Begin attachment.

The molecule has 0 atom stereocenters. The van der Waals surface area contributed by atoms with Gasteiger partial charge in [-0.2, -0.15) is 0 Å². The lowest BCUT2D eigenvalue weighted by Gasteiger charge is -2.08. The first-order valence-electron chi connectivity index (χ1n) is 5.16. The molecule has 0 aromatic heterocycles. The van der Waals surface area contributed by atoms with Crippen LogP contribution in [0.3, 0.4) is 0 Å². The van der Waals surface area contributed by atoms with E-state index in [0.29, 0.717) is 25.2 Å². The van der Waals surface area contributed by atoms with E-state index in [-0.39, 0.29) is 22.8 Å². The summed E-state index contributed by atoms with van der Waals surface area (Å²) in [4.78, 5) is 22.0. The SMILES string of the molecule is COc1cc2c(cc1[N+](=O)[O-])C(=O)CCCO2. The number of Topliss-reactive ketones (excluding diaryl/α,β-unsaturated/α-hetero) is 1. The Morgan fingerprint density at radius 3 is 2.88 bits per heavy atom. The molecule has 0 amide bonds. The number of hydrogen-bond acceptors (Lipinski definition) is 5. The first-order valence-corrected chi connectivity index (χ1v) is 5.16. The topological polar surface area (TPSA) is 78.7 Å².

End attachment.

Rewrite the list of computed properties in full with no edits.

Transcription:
The molecule has 0 atom stereocenters. The van der Waals surface area contributed by atoms with Gasteiger partial charge in [-0.2, -0.15) is 0 Å². The lowest BCUT2D eigenvalue weighted by Gasteiger charge is -2.08. The first-order valence-electron chi connectivity index (χ1n) is 5.16. The molecule has 0 aromatic heterocycles. The van der Waals surface area contributed by atoms with Crippen LogP contribution in [0.3, 0.4) is 0 Å². The van der Waals surface area contributed by atoms with E-state index in [0.29, 0.717) is 25.2 Å². The van der Waals surface area contributed by atoms with E-state index in [-0.39, 0.29) is 22.8 Å². The summed E-state index contributed by atoms with van der Waals surface area (Å²) in [4.78, 5) is 22.0. The SMILES string of the molecule is COc1cc2c(cc1[N+](=O)[O-])C(=O)CCCO2. The number of Topliss-reactive ketones (excluding diaryl/α,β-unsaturated/α-hetero) is 1. The Morgan fingerprint density at radius 3 is 2.88 bits per heavy atom. The molecule has 0 amide bonds. The number of hydrogen-bond acceptors (Lipinski definition) is 5. The first-order valence-corrected chi connectivity index (χ1v) is 5.16. The topological polar surface area (TPSA) is 78.7 Å².